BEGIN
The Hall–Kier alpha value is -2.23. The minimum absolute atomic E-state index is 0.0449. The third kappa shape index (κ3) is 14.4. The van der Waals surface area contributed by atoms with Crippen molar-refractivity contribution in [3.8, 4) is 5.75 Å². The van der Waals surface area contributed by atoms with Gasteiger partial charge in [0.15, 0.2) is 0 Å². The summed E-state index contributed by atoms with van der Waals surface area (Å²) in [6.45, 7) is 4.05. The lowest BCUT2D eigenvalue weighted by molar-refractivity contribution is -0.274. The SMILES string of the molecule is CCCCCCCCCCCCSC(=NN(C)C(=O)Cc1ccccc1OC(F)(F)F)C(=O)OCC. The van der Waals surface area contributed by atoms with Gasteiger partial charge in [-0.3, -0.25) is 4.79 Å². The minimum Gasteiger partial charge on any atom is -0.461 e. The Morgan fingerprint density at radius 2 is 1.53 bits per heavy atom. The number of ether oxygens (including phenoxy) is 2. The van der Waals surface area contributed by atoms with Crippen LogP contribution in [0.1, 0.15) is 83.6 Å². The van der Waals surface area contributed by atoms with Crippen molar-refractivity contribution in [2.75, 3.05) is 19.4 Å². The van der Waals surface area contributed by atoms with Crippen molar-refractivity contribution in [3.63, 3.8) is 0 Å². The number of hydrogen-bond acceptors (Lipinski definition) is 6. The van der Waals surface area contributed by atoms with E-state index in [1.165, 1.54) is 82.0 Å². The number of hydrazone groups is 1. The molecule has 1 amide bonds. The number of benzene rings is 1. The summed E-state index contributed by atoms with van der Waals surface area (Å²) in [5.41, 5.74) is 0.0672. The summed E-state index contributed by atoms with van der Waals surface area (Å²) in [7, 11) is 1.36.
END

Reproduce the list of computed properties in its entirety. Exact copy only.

The Hall–Kier alpha value is -2.23. The minimum absolute atomic E-state index is 0.0449. The third kappa shape index (κ3) is 14.4. The van der Waals surface area contributed by atoms with Crippen molar-refractivity contribution in [3.8, 4) is 5.75 Å². The van der Waals surface area contributed by atoms with Gasteiger partial charge in [0.15, 0.2) is 0 Å². The summed E-state index contributed by atoms with van der Waals surface area (Å²) in [6.45, 7) is 4.05. The lowest BCUT2D eigenvalue weighted by molar-refractivity contribution is -0.274. The SMILES string of the molecule is CCCCCCCCCCCCSC(=NN(C)C(=O)Cc1ccccc1OC(F)(F)F)C(=O)OCC. The van der Waals surface area contributed by atoms with Gasteiger partial charge in [-0.3, -0.25) is 4.79 Å². The minimum Gasteiger partial charge on any atom is -0.461 e. The Morgan fingerprint density at radius 2 is 1.53 bits per heavy atom. The number of ether oxygens (including phenoxy) is 2. The van der Waals surface area contributed by atoms with Crippen LogP contribution in [0.1, 0.15) is 83.6 Å². The van der Waals surface area contributed by atoms with Crippen molar-refractivity contribution in [2.75, 3.05) is 19.4 Å². The van der Waals surface area contributed by atoms with Crippen molar-refractivity contribution in [3.63, 3.8) is 0 Å². The number of hydrogen-bond acceptors (Lipinski definition) is 6. The van der Waals surface area contributed by atoms with E-state index in [1.165, 1.54) is 82.0 Å². The number of hydrazone groups is 1. The molecule has 1 amide bonds. The number of benzene rings is 1. The summed E-state index contributed by atoms with van der Waals surface area (Å²) in [5.41, 5.74) is 0.0672. The summed E-state index contributed by atoms with van der Waals surface area (Å²) in [7, 11) is 1.36.